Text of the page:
I normally try to take a very low angle when photographing waterfowl. Because the light on this day was so flat, I decided to shoot from a slightly elevated angle. This would help to capture some of the shimmer on the water's surface. I thought this would help make the image a bit stronger by adding at least some contrast and depth to it. More action would have been welcomed, but he was content simply to float in loose circles. I am happy with the image nonetheless. 

Northern pintail
Canon 100-400mm f/4.5-5.6 IS on Canon EOS 1D Mark IV
1/500 at f/5.6, ISO 1600
Aperture priority, +1/3 using Evaluative metering
This is 34% of the original frame

Thursday, January 22, 2015

Post #2 - Kelp gull and some psychology of bird chasing/listing

A few days go I read an online report of a possible/probable Kelp gull in Pittsburgh. This is an incredible rare wanderer to the ABA area with only a handful of recognized sightings scattered around the country. Similar to Great Black-backed gull, Kelp gull can apparently be differentiated from the former by its smaller bill, greenish/yellow legs (versus pink), and darker mantle. I say apparently as I have no first-hand experience with Kelp gull and had to resort to the internet for this information. I am sure there are other field marks, but I just wanted to highlight what appear to be the most obvious for this discussion.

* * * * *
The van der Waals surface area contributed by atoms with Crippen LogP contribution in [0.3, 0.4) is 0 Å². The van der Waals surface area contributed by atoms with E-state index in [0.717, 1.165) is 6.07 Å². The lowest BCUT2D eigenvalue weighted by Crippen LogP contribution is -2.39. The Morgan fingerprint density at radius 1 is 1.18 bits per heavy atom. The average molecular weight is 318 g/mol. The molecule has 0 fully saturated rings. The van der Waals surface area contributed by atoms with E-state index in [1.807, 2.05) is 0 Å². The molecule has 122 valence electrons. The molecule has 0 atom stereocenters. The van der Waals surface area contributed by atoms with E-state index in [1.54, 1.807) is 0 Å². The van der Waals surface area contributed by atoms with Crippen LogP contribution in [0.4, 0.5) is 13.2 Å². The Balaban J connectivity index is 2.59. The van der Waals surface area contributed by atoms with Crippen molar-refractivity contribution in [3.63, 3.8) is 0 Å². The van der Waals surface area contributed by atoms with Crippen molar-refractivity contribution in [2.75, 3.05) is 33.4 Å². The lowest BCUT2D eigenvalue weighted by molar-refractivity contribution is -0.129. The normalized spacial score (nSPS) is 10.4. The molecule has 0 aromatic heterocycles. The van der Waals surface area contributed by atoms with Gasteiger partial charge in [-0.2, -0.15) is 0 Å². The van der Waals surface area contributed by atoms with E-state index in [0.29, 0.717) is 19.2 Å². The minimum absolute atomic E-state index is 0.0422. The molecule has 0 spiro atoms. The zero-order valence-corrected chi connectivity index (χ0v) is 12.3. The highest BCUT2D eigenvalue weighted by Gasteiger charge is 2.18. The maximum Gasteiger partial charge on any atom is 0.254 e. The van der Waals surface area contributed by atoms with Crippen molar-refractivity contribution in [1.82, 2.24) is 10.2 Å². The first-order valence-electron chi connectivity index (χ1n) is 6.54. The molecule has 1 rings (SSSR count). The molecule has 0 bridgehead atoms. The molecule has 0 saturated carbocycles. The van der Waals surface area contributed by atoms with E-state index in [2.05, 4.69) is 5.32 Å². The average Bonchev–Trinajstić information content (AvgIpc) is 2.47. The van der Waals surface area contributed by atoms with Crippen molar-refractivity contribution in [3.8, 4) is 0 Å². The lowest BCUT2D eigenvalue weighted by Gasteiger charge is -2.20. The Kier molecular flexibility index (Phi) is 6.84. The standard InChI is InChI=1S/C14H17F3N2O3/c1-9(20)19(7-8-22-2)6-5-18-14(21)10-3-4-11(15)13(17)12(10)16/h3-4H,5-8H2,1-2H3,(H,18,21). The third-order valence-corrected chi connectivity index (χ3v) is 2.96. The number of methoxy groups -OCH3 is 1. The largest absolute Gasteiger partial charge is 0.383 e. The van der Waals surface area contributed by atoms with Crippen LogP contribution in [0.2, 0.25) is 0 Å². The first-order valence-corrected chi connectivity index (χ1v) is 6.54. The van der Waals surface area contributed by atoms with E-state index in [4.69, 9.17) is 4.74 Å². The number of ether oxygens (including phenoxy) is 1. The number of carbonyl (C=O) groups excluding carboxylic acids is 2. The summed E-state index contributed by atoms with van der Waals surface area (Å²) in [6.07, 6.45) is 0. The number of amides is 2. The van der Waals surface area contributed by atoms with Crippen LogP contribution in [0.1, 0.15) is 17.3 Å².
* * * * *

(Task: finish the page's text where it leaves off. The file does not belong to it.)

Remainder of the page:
Kelp gull range

Kelp gull sightings in US/Mexico

When I first read the post about the gull, I was initially very excited. Here was the chance to add a fantastic bird to my Lower 48 list. By chase standards, the 600-mile, round-trip drive is significant but hardly insurmountable. Gas is very cheap at the moment, so finances surely wouldn't hold me up. I am unemployed after my big year, so time isn't really a huge constraint either. I figured I could leave Philly at 4am, reach the bird's area by 10am, bird until dark (if necessary), and be back in Philly by midnight. I've certainly pushed harder than this in the past. A specific non-stop, overnight drive from Hatteras, NC to Cape May, NJ for Whiskered tern (which I missed) springs to mind. I did that drive directly after stepping off of a 10-hour pelagic trip that ran from 7am-5pm. I literally got off the boat and drove right though the night on zero sleep. I finally slept for 2 hours in the Cape May Point State Park lot, birded until noon, then drove the remaining 2.5 hours back to Philly. Anyway, you get the idea. So, given the relative financial, temporal, and geographical accessibility of the very rare Kelp gull, why didn't I chase it?